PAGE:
In the film Braveheart, directed by and starring Mel Gibson, Isabella was played by the French actress Sophie Marceau. In the film, Isabella is depicted as having a romantic affair with the Scottish hero William Wallace, who is portrayed as the real father of her son Edward III. This is entirely fictional, as there is no evidence whatsoever that the two people ever met one another, and even if they did meet at the time the movie was set, Isabella was only three years old. Wallace was executed in 1305, before Isabella was even married to Edward II (their marriage occurred in January 1308). When Wallace died, Isabella was about ten years old. All of Isabella's children were born many years after Wallace's death, thus it is impossible that Wallace was the father of Edward III.

Isabella has also been the subject of a number of historical novels, including Margaret Campbell Barnes' Isabel the Fair, Hilda Lewis' Harlot Queen, Maureen Peters' Isabella, the She-Wolf, Brenda Honeyman's The Queen and Mortimer, Paul Doherty's The Cup of Ghosts, Jean Plaidy's The Follies of the King, and Edith Felber's Queen of Shadows. She is the title character of The She-Wolf of France by the well-known French novelist Maurice Druon. The series of which the book was part, The Accursed Kings, has been adapted for French television in 1972 and 2005.18 Most recently, Isabella figures prominently in The Traitor's Wife: A Novel of the Reign of Edward II, by Susan Higginbotham. Also, Ken Follett's 2007 novel, World Without End World Without End uses the alleged murder of Edward II (and the infamous letter) as a plot device. Susan Howatch's Cashelmara and The Wheel of Fortune, two Romans a clef based on the lives of the Plantagenet kings, depict her as a young abused wife and an old widow hidden from her grandchildren in a retirement home run by nuns.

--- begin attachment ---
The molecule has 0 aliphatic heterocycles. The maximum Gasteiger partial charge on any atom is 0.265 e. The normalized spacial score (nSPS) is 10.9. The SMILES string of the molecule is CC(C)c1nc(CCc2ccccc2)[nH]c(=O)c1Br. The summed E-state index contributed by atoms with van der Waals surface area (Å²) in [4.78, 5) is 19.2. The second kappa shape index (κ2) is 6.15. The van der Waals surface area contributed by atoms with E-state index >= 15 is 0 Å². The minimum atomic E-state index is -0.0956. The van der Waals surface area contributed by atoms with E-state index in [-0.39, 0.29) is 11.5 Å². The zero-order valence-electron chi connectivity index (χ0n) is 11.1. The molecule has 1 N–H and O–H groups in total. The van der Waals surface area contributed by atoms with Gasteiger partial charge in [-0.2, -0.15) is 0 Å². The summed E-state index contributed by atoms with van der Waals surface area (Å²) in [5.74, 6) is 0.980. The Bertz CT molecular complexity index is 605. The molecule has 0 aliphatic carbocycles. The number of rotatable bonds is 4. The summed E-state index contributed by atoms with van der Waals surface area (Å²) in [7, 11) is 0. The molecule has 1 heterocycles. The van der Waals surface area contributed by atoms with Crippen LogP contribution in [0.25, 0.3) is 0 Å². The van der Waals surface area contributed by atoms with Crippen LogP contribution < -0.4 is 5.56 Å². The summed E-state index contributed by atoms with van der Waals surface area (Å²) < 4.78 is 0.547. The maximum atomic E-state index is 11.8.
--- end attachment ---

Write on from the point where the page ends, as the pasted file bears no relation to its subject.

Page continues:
English royalty Preceded by:
Marguerite of France Queen Consort of England
25 January, 1308 - 20 January, 1327 Succeeded by:
Philippa of Hainault Preceded by:
Eleanor of Provence Queen mother
1327 - 1358 Succeeded by:
Catherine of Valois

See also

Notes

  1. ↑ She is described as born in 1292 in the Annals of Wigmore, and Piers Langtoft agrees, claiming that she was seven years old in 1299. The French chronicler Guillaume de Nangis and Thomas Walsingham describe her as 12 years old at the time of her marriage in January 1308, placing her birth between the January of 1295 and of 1296. A Papal dispensation by Clement V in November 1305 permitted her immediate marriage by proxy, despite the fact that she was probably only ten years old. Since she had to reach the canonical age of seven before her betrothal in May 1303, and that of 12 before her marriage in January 1308, the evidence suggests that she was born between May and November 1295. Alison Weir. Queen Isabella: treachery, adultery, and murder in medieval England. (New York, NY: Ballantine Books, 2005).
  2. ↑ Weir, 2005, 23.
  3. ↑ Thomas Bertram Costain. 1958. The Three Edwards. (Garden City, NY: Doubleday), 82.
  4. ↑ Ian Mortimer. The Greatest Traitor: The Life of Sir Roger Mortimer, Ruler of England, 1327-1330. (New York, NY: Thomas Dunne Books, 2006), 37.
  5. ↑ Paul C. Doherty. Isabella and the strange death of Edward II. (New York, NY: Carroll & Graf Publishers, 2003), 95.
  6. ↑ Doherty, 2003, 82, 102.